In addition to a challenge with the depth of the system, Dr. Kays’ analysis shows that the proposed stormwater system is undersized by somewhere between 159% and 235%.  The system would have to be shallower, and the system size would thus go up dramatically: this would require a surface area that is 800 percent larger than the plans show.  This size would simply not fit on this property.


Ordinance violations


The above makes clear that the proposed system would not meet the requirements of the Montreat stormwater ordinance to meet expected large rainfalls.


In addition to the limitations of the proposed StormTech system, the MRA plan also shows that it does not intend to treat stormwater at all from the left side of the property, where they plan outdoor parking.  This would also be a basic violation of the Montreat ordinance and State requirements.


Are there alternatives? 


A sand filtration system might possibly work, Dr. Kays said.  However, such a system is ten times more expensive, and it would also be very difficult to fit onto this property given the constraints outlined above.  This should have been presented in the MRA permit application so that independent expert review would be possible.


The Montreat ordinance requires that a Special Use Permit meet all Town requirements, explicitly mentioning stormwater management as one set of requirements.  The stormwater management proposal presented in the MRA application does not meet these Town requirements, and would put Flat Creek at risk.

* In the Dec. 15 hearing, Dr. Kays’ testimony begins at: 7:11:40. His cross-examination begins on Jan. 4 at 0:11:55.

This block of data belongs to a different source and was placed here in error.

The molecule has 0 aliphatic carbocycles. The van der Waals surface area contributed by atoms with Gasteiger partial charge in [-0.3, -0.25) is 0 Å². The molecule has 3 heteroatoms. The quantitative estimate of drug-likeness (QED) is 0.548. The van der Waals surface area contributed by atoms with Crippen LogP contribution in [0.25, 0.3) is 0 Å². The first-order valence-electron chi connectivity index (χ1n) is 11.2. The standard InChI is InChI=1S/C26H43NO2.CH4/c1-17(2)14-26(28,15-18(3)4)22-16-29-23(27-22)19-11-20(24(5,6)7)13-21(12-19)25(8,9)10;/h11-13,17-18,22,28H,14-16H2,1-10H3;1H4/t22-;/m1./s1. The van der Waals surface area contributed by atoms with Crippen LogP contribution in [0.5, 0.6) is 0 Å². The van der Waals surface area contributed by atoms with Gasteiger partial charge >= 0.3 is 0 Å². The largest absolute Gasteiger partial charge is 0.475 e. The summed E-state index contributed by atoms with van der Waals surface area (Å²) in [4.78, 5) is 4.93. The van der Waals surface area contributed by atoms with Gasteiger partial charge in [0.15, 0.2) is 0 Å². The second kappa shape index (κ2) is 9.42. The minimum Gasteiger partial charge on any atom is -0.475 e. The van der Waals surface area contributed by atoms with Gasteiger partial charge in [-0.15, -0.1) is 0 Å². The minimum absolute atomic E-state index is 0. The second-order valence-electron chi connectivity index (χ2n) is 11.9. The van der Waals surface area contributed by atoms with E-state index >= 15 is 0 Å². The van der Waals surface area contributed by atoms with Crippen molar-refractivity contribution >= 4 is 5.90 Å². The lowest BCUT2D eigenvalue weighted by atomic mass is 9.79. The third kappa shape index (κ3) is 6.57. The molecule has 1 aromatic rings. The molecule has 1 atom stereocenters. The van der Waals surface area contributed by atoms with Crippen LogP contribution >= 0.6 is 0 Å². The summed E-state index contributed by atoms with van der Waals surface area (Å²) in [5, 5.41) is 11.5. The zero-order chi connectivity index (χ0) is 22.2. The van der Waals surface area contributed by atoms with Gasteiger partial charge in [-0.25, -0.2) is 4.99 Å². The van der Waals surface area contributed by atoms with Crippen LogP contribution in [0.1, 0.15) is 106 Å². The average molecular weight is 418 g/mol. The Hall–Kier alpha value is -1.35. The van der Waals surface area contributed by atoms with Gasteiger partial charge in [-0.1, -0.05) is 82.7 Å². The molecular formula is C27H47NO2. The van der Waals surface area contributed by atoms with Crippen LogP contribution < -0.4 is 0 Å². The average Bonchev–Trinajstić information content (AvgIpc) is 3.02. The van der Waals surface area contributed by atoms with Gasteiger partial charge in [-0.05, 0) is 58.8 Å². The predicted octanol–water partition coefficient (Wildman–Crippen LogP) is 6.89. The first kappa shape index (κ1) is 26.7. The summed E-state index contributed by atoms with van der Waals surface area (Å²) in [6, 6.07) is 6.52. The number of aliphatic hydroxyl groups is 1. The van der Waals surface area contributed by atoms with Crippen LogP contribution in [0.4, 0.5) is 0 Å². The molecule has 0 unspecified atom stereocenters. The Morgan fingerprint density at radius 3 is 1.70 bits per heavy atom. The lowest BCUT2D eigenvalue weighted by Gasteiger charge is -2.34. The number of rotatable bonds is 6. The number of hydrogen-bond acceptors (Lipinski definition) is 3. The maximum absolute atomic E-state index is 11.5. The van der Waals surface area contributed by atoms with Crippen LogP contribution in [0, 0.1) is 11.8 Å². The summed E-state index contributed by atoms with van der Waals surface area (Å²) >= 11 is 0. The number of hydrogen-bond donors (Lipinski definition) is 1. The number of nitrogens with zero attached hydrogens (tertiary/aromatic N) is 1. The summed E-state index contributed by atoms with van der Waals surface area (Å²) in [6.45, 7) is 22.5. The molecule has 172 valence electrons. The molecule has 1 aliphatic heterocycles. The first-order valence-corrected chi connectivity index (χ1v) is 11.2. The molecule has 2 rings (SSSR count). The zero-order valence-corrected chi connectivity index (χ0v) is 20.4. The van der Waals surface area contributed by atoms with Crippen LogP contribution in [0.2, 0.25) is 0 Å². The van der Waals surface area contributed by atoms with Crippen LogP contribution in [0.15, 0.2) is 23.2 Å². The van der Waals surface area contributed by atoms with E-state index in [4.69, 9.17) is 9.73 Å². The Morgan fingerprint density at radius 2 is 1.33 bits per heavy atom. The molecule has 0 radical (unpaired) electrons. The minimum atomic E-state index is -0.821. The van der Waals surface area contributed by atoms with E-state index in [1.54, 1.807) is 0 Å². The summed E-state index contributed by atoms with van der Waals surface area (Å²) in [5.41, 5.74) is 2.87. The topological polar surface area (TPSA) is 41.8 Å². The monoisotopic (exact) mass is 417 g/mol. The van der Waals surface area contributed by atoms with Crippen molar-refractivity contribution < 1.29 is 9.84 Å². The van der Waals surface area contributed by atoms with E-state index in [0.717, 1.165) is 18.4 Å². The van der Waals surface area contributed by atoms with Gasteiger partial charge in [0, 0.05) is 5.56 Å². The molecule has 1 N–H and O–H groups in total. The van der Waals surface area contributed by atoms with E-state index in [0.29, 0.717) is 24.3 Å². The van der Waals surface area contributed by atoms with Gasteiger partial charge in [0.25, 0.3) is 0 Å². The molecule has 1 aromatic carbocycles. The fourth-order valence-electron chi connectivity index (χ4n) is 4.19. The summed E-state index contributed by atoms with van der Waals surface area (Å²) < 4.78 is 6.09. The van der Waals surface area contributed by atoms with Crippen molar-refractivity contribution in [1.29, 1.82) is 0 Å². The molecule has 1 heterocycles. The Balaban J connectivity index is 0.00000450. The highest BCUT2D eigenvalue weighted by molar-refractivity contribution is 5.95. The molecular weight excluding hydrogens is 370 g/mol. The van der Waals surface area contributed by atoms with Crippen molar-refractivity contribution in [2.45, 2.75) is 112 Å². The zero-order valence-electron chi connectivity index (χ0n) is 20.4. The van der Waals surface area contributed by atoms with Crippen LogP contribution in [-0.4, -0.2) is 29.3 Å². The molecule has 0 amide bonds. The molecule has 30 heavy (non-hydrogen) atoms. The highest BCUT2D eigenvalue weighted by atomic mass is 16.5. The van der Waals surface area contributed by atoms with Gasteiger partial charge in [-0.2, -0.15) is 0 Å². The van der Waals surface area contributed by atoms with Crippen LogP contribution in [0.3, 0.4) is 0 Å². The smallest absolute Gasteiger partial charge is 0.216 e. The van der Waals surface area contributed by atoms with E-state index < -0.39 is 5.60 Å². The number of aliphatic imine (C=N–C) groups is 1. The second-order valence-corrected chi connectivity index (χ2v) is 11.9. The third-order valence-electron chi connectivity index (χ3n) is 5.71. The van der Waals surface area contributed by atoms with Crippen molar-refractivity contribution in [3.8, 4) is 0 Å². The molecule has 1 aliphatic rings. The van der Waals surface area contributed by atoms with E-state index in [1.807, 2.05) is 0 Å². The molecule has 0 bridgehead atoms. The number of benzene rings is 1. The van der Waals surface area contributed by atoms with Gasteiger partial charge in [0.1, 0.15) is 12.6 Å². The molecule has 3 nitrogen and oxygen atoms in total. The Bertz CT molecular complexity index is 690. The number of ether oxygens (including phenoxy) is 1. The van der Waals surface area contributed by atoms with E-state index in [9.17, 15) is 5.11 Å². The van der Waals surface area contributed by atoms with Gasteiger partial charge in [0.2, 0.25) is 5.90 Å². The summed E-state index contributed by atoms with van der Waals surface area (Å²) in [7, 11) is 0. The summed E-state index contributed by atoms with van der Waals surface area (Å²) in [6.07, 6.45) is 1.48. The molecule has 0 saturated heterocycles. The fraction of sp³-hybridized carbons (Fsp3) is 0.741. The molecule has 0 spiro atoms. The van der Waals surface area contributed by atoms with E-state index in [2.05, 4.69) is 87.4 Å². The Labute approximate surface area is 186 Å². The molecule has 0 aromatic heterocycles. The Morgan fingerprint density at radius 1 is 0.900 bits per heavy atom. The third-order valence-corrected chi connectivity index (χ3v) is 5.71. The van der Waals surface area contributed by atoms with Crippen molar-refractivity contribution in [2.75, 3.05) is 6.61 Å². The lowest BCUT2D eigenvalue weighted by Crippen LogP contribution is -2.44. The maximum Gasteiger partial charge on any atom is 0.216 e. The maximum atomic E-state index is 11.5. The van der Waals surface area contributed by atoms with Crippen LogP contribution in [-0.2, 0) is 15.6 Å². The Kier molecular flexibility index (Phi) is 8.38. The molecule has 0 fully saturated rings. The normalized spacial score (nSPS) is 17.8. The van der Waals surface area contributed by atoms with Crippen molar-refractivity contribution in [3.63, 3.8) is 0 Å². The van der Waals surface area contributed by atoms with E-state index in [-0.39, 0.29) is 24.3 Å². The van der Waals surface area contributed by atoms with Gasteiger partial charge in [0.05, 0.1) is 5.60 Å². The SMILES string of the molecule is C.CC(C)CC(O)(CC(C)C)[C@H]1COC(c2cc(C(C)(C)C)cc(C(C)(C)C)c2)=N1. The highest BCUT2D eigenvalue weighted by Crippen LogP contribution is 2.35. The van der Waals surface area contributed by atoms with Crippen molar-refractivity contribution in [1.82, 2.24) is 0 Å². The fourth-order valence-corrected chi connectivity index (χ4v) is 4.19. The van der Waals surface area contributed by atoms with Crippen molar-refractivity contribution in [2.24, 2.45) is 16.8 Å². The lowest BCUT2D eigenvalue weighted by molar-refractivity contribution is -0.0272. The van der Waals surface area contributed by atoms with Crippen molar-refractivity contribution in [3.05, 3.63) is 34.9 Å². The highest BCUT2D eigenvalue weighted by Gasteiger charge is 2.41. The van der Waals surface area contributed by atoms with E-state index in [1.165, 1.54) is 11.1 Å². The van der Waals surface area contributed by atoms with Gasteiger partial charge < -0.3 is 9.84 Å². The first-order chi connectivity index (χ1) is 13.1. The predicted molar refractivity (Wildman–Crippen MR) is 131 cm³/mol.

Environmental Danger Big Picture:  What is at stake

“If the MRA builds this enormous lodge and conference complex with an underground parking garage, there are going to be impacts that go well beyond neighboring cottage owners. This is major, major construction that will affect the integrity of Assembly Drive. It will require many heavy cement trucks and fill trucks and house, plus giant drills to put pylons into bedrock many feet below the surface of the slope, which is probably a lot more weight and wear and tear than Assembly Drive was designed to bear. 

Construction also will affect Flat Creek. I expect that even if the construction companies in charge have barriers to down-slope transport of solids, there will still be discharge of hydrocarbons, metals, and probably radiation. The radiation comes from naturally-occurring uranium, radium, and thorium that is present in a lot of concrete aggregate, and it is soluble in water. It’s a very big concern with the construction of an underground parking garage on a mountain slope that feeds groundwater into the stream just a few feet away. An underground parking garage will leach that radiation, plus hydrocarbons from leaking automobile oil and automotive gunk, for as long as the garage exists, into streams and wells. 

Additionally, this conference center/hotel complex will increase the impermeable surfaces on the site by a degree of magnitude. That means a lot of uncontrolled stormwater runoff into the stream and a loss of considerable amounts of tree cover and wildlife habitat

I don’t know that the MRA or anyone else has a legal right to build a structure that will have those kinds of impacts.”

Professor of Politics, Incoming Chair of the Program in Environmental Analysis

Pomona College, California

Co-founder of a community-based water monitoring, education, and stewardship project in the Lake Titicaca basin (Peru and Bolivia)

Threatened Wildlife include the Eastern Hellbender Salamander and Fireflies

Upper Swannanoa River Watershed Management Plan shows threat of development to local streams and rare species.

Montreat was the first Town in North Carolina to be certified as a Community Wildlife Habitat by the National Wildlife Federation.